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Trademark Law

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Trademark Law

A trademark is a word, symbol, name or other designation that identifies and distinguishes a good or service. Trademarks exist mainly for the protection of the consumer; the ability to identify the source of a good or service helps the consumer to confirm quality and authenticity. Trademarks also help businesses prevent competitors from usurping the goodwill associated with their products and services. Trademark law's origins lie in the common law on unfair competition, but statutory law has codified and expanded these protections. If you have questions on how to protect your intellectual property rights, contact an experienced trademark attorney from Sanders & Parks, P.C. in Phoenix, AZ.

Types of Marks

Four types of marks identify products, services and associations:

  • Trademarks identify the source, such as the manufacturer, of goods
  • Service marks identify the source, such as a restaurant, of services
  • Certification marks show that a product or service meets a specific standard
  • Collective marks are trademarks or service marks that designate membership in a group that produces goods or services, such as a consortium of wine producers, or a group that acts together, such as a union

Trademark Registration

Federal registration of trademarks or service marks is not necessary, but it provides valuable benefits and protections. It gives constructive notice of the applicant's rights in the trademark; the automatic ability to sue for trademark infringement in federal court; and increased damage awards, among other financial and evidentiary advantages.

To register a trademark, the applicant must have used the mark in interstate commerce or have a bona fide intent to do so. The trademark owner or attorney submits the application to the United States Patent and Trademark Office (USPTO), describing the use of the mark, attaching a representation of the mark and providing the appropriate fees. Foreign trademarks also may be registered.

The USPTO will examine the application. If the application is denied, the applicant may file a response within six months. If the application is preliminarily approved and it is not opposed by a member of the public, the USPTO will issue the applicant a certificate of registration. An attorney can provide assistance in the often-complex trademark registration process.

The Scope of Trademark Protection

Trademarks include graphic representations such as brand names, logos and other widely recognized distinguishing features. Even distinctive colors and scents can be protected under trademark law in certain situations. A mere description of a product, however, such as the commonly used term "organic," cannot be trademarked.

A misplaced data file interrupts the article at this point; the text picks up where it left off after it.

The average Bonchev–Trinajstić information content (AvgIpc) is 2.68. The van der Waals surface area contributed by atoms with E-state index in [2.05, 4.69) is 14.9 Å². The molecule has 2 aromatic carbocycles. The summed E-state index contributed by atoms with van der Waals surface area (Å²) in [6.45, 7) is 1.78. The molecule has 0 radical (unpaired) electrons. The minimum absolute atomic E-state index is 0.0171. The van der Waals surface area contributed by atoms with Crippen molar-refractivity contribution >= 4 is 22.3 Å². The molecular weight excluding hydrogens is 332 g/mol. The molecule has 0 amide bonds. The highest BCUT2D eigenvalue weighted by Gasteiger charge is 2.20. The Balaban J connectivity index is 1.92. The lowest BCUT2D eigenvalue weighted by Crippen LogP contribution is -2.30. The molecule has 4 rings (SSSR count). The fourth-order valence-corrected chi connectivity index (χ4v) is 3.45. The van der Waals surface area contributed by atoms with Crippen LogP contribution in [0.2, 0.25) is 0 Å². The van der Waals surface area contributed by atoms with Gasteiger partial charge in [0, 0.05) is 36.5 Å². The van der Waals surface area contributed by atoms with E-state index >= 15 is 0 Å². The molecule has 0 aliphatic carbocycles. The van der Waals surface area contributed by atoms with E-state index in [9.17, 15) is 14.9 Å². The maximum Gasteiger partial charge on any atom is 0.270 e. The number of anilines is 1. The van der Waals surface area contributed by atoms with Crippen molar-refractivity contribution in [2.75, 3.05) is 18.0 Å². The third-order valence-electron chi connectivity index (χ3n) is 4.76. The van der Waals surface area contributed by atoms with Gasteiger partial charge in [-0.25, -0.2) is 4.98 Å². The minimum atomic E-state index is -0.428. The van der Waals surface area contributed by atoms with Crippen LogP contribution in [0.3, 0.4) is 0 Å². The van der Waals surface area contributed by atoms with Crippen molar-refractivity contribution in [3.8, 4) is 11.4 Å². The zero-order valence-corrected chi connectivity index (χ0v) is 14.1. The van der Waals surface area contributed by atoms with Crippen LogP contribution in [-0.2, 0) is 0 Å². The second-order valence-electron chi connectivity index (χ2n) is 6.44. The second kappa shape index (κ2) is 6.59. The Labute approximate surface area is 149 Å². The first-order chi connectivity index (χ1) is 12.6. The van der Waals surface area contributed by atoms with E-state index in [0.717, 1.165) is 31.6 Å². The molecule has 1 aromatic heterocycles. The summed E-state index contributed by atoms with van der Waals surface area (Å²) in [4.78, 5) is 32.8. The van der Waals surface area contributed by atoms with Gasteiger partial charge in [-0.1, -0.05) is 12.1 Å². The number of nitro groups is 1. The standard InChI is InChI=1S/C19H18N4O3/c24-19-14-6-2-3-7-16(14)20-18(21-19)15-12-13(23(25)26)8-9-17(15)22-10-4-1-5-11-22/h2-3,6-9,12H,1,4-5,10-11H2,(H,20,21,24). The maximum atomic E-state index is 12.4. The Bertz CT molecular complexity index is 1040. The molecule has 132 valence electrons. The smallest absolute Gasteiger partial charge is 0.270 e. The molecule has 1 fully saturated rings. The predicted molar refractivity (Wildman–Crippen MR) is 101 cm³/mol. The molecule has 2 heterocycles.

Unlike patent registration, trademark registration can be renewed as long as the trademark continues to be used in commerce. Five to six years after the certificate of registration is issued, the owner must file an Affidavit of Use; the owner must do the same within a year of the end of every ten-year period after the registration.

Remedies for trademark infringement include injunctive relief and compensation for loss of sales and other financial damages. Generally the plaintiff must show a likelihood of confusion between the plaintiff's mark and the defendant's; courts usually require a showing of actual confusion and willful infringement for the plaintiff to secure monetary damages.

Trademarks under International Law

The Madrid Protocol, adopted by numerous countries including the United States, allows an applicant in one country to designate other member countries in which the applicant wishes to register the trademark. If the applicant is a resident or citizen of the U.S. or has real and effective commercial ties to the U.S., the application may first be filed with and approved by the USPTO, which forwards it to the International Bureau of the World Intellectual Property Organization (WIPO). WIPO also must approve the application. Upon approval, the Bureau will issue an international registration.

Ownership and Abandonment

Like other forms of intellectual property, a trademark can be bought, sold or licensed under many circumstances. A trademark can also be abandoned if its owner stops using the mark, intending not to resume the use. Abandonment may be inferred from non-use. It is therefore of the utmost importance to ensure that you are maintaining your intellectual property rights. If you have questions regarding trademarks, a lawyer with Sanders & Parks, P.C. in Phoenix, AZ, can provide assistance.

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DISCLAIMER: This site and any information contained herein are intended for informational purposes only and should not be construed as legal advice. Seek competent legal counsel for advice on any legal matter.

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